There is a welcome bit of news in yesterday’s Guardian. The newly created Office for Students is being given powers to crack down on universities that fail to uphold the principle of free speech. The government are hoping to break the culture of ‘safe spaces’, ‘no platforming’ speakers and ‘trigger warnings’. The new OfS powers will allow them to fine, suspend or register universities that fail to protect freedom of speech on campuses.
The move has come off the back of a series of high profile ‘no platforming’ cases. Germaine Greer was going to be ‘no platformed’ at Cardiff University following a call from the Student Union women’s officer because of Greer’s supposedly ‘transphobic’ views. Greer was ultimately able to speak but did so under heavy security. Left-wing activists such as Hope Not Hate’s Nick Lowles, LGBT+ campaigner Peter Tatchell and feminist activist and writer Julie Bindel have all been ‘no platformed’ by the NUS or particular student bodies. Boris Johnson has also faced a bar on speaking.
The Guardian report:
A survey last year found that most university students (63%) are in favour of the National Union of Students (NUS) having a “no platforming” policy. Analysis by Spiked magazine, supported by the Joseph Rowntree Reform Trust, found that more than nine in 10 UK universities are restrictive of free speech.
It is heartening that the government are making moves to uphold the principle of free speech on university campuses.
The problem, however, is that the government’s own equality agenda is causing this very problem. For example, Theresa May’s introduction of Extremist Disruption Orders (EDOs) is vehement about stamping out ‘extremism in all its forms’. Similarly, the government’s equality agenda – closely tied in with their definition of extremism – is seeking to force assent by those who hold mainline religious views. For example, this Jewish school was deemed inadequate by the government regulator because their LGBT+ teaching – entirely in line with their religious beliefs and customs – was contrary to state-prescribed orthodoxy on this issue.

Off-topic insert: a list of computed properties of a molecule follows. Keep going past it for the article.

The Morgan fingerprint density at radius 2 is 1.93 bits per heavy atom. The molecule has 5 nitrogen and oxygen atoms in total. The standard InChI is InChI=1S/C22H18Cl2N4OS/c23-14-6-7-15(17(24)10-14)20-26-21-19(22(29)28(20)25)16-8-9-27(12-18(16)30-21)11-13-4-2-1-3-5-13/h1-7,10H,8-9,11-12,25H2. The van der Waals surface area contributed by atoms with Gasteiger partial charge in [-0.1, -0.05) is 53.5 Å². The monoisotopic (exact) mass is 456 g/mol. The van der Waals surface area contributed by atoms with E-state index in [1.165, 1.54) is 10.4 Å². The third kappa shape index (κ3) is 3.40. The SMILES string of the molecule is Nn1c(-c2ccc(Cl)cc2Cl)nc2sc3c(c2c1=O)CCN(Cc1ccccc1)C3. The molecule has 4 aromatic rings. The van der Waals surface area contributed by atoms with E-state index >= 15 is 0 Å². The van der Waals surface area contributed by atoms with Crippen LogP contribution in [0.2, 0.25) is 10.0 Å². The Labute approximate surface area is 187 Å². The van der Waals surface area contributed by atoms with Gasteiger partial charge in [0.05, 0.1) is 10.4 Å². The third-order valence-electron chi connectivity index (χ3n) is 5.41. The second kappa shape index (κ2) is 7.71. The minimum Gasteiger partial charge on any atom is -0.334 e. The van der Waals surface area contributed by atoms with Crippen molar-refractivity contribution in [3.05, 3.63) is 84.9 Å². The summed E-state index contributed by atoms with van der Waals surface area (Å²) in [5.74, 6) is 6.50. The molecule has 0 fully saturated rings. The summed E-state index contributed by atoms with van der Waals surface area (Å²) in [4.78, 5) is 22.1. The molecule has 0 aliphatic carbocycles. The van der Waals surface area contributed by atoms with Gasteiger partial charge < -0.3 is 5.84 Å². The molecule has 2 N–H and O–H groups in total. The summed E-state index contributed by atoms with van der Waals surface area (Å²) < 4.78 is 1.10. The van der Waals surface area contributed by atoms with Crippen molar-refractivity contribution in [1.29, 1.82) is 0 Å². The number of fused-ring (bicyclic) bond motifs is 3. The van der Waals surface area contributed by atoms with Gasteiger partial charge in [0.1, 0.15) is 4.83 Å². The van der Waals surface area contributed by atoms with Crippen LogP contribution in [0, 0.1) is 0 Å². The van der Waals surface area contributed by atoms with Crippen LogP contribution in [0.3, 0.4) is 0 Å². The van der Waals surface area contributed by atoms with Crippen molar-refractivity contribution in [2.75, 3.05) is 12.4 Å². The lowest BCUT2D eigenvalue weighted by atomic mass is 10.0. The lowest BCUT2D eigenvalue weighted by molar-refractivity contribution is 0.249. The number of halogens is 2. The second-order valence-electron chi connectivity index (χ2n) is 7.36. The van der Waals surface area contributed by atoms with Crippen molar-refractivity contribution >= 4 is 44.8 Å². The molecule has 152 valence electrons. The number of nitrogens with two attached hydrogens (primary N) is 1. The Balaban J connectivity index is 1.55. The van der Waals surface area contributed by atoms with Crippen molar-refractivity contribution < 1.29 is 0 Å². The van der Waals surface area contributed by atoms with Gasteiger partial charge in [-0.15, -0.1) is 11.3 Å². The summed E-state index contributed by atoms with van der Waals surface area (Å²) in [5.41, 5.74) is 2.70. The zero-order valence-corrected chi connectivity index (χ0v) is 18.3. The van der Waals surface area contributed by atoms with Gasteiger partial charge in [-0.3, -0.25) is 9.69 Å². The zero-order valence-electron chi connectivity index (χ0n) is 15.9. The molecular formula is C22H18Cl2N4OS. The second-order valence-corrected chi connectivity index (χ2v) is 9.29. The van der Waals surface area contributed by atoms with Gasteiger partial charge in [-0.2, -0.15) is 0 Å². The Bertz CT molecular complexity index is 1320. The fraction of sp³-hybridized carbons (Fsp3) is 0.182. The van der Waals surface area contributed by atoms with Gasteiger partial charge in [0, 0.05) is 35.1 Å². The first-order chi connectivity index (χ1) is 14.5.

This was in the same week that Dr Joanna Williams noted that transgender policies in UK schools were being pushed and funded disproportionately and were doing more to confuse children than help them. She commented:
However politically well intentioned teachers may be, criticising the views and values of home vastly alters the remit of the school away from education and towards the promotion of a distinct political outlook.
Worse still, rather than simply inspecting schools, the government determined that OfSTED would inspect all out-of-school religious instruction. Whilst the policy was no doubt a response to suspected Islamic radicalisation taking place in madrassas, due to the government’s desperate need to appear even-handed, Sunday Schools, Christian camps and even Sunday preaching ended up included too. Regardless of which religious group this was targetted toward, the move had the chilling implication of making the government the state regulator of religion.
Even in the last couple of days, stories have emerged from a school in Kent that has effectively ‘no platformed’ the organisation CrossTeach. Whilst this was not the result of government intervention, a handful of parents have sought to push the Christian organisation out of this Christian school for the errant practice of daring to teach Christian doctrine. Even while the Headteacher was unequivocal in vindicating CrossTeach, stating publicly that they had a longstanding relationship with the school and had done nothing wrong, he acquiesced to the baying crowd. There does not appear to be any suggestion of OfS intervention for ‘no platforming’ here. Seemingly what is good for the university goose is not acceptable for the school gander.